China has discovered a potentially deadly new virus that was transmitted to humans by shrews, according to reports.
The Langya Henipavirus, known as “Langya”, has already infected 35 people, although no one has died or suffered serious illness, according to a report by the Centers for Disease Control in Taiwan. Taipei Time.
The outlet also noted that the virus has so far been found in China’s Shandong and Henan provinces, and human-to-human transmission has yet to be reported.
Twenty-six of the patients were reportedly affected by flu-like symptoms, including fever, fatigue, cough, headache and vomiting.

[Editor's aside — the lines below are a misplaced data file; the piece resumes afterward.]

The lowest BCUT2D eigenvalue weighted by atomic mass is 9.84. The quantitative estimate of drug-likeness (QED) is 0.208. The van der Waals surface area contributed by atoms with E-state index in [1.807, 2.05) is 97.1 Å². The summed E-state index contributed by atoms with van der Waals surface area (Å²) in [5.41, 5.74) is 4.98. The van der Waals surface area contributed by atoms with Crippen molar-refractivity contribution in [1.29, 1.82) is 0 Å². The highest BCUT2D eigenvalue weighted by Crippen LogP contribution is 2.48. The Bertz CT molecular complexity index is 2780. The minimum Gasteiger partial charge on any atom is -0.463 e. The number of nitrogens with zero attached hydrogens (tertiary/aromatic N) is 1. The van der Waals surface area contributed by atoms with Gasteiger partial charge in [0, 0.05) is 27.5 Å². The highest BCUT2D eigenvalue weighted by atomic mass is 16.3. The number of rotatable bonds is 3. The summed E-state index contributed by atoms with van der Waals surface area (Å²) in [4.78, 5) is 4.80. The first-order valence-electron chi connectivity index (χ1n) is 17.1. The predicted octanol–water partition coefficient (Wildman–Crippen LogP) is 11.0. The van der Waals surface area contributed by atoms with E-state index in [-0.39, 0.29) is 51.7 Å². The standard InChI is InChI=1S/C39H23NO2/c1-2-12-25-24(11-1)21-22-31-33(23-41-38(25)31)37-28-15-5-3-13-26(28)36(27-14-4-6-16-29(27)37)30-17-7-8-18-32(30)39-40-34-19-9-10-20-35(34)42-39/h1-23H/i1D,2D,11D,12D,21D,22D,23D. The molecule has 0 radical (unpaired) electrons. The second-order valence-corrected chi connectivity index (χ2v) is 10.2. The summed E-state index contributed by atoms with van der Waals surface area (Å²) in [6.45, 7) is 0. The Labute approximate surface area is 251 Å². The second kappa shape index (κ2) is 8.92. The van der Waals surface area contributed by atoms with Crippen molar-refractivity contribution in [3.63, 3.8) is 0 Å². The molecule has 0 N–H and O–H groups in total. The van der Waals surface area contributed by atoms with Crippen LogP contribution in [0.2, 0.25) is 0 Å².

The new virus belongs to the Henipavirus family, which includes two previously identified viruses, Hendra virus and Nipah virus. There is no vaccine, and in severe cases the death rate can be as high as 75%, according to the World Health Organization.
The development of the new henipavirus also appeared in a study titled “A zoonotic henipavirus in febrile patients in China” which was published in the New England Journal of Medicine last week.
“There was no close contact or common exposure history among the patients, suggesting that infection in the human population may be sporadic,” the study said.
The study found that of 25 species of small wild animals tested, the virus was mostly found in shrews (27%) and said this was “a finding that suggests the shrew may be a natural reservoir of LayV”.